Illustration depicts a lake of water partially filling Mars' Gale Crater, receiving runoff from snow melting on the crater's northern rim NASA/JPL-Caltech/ESA/DLR/FU Berlin/MSSS

A new interpretation of the findings in the Gale Crater on Mars suggests that the ancient climate on the planet could have sustained many lakes in the past.

It challenges the view that water was an underground commodity and warm, wet conditions on the Red Planet transient.

Observations by Mars Rover Curiosity indicate Mt Sharp was built with sediments deposited in a large lake bed a million years ago. The rock layers – alternating between lake, river and wind deposits – are proof of the constant filling and evaporation of a large and long-lasting Martian lake, says Nasa.

The five km tall mountain made of rocks stands in the centre of the Gale Crater.

"A more radical explanation is that Mars' ancient, thicker atmosphere raised temperatures above freezing globally, but so far we don't know how the atmosphere did that," said Ashwin Vasavada, Curiosity deputy project scientist at NASA's Jet Propulsion Laboratory in Pasadena.

Curiosity currently is at a height of 500 feet on Mount Sharp, studying the Murray sedimentary layers.
In repeated cycles, rivers carried sand and silt to the lake, forming deltas at river mouths. This cycle occurred over and over again.

Gradually the sediments hardened to rock while layers of it were piled by the wind to form a mountain.

The wind also carved away the material between the crater's perimeter and what is now the edge of the mountain, according to the hypothesis.

"We are making headway in solving the mystery of Mount Sharp," said Curiosity Project scientist John Grotzinger of the California Institute of Technology in Pasadena, California. "Where there's now a mountain, there may have once been a series of lakes."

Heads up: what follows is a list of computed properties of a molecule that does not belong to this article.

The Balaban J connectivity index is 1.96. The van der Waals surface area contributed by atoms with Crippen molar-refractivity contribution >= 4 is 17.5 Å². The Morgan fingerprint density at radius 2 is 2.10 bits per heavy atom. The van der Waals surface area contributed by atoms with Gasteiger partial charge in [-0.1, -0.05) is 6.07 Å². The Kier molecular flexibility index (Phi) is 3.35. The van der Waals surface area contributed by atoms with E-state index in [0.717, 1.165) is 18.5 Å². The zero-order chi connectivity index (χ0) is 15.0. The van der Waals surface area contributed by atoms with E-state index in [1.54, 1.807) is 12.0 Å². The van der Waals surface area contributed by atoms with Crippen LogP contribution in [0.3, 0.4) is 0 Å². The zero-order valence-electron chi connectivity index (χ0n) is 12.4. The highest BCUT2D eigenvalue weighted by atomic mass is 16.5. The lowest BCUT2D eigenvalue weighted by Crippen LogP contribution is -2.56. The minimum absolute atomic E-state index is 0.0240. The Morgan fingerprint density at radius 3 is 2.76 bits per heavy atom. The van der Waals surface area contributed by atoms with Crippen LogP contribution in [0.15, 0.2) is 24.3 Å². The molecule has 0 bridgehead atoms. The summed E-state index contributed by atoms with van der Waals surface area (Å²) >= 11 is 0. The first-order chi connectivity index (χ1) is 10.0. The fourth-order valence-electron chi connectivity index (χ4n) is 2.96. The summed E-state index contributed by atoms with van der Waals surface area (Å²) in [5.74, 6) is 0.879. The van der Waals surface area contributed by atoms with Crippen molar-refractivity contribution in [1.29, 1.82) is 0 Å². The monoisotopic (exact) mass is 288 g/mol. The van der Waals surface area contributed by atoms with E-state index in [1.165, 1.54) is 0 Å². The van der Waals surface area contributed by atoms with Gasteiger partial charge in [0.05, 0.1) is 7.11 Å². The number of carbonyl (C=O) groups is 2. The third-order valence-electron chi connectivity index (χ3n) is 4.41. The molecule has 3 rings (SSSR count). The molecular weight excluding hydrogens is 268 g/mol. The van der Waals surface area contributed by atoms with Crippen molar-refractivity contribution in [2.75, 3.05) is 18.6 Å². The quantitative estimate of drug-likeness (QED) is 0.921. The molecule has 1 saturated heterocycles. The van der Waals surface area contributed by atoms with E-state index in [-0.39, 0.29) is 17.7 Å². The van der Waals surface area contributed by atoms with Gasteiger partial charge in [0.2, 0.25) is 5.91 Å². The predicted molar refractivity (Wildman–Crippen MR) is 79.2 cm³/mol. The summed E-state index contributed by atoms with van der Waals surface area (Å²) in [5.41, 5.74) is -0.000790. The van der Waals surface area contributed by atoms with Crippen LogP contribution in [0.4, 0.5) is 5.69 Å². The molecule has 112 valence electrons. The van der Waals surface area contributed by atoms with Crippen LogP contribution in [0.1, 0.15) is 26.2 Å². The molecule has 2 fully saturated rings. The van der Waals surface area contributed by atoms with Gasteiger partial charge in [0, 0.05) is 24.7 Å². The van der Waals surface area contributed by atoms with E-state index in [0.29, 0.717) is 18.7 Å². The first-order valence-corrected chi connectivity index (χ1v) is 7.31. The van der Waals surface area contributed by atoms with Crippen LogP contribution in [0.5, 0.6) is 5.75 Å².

From 2012 when it landed on Mars, the rover has covered 8 kilometers to the base of Mount Sharp. On the way it has uncovered clues about the changing shape of the crater floor.

"We found sedimentary rocks suggestive of small, ancient deltas stacked on top of one another," said Curiosity science team member Sanjeev Gupta of Imperial College in London. "Curiosity crossed a boundary from an environment dominated by rivers to an environment dominated by lakes."

Images taken by Curiosity earlier too have shown evidence of rocks smoothed by water as also sedimentary rocks in the valley suggesting the valley once was a freshwater lake. Presence of iron oxide suggests the presence of water on Mars for longer periods than believed. Study of meteorites from Mars too strengthened the case.

This evenly layered rock photographed by the Mast Camera (Mastcam) on NASA's Curiosity Mars Rover on 7 August 2014, shows a pattern typical of a lake-floor sedimentary deposit not far from where flowing water entered a lake NASA/JPL-Caltech/MSSS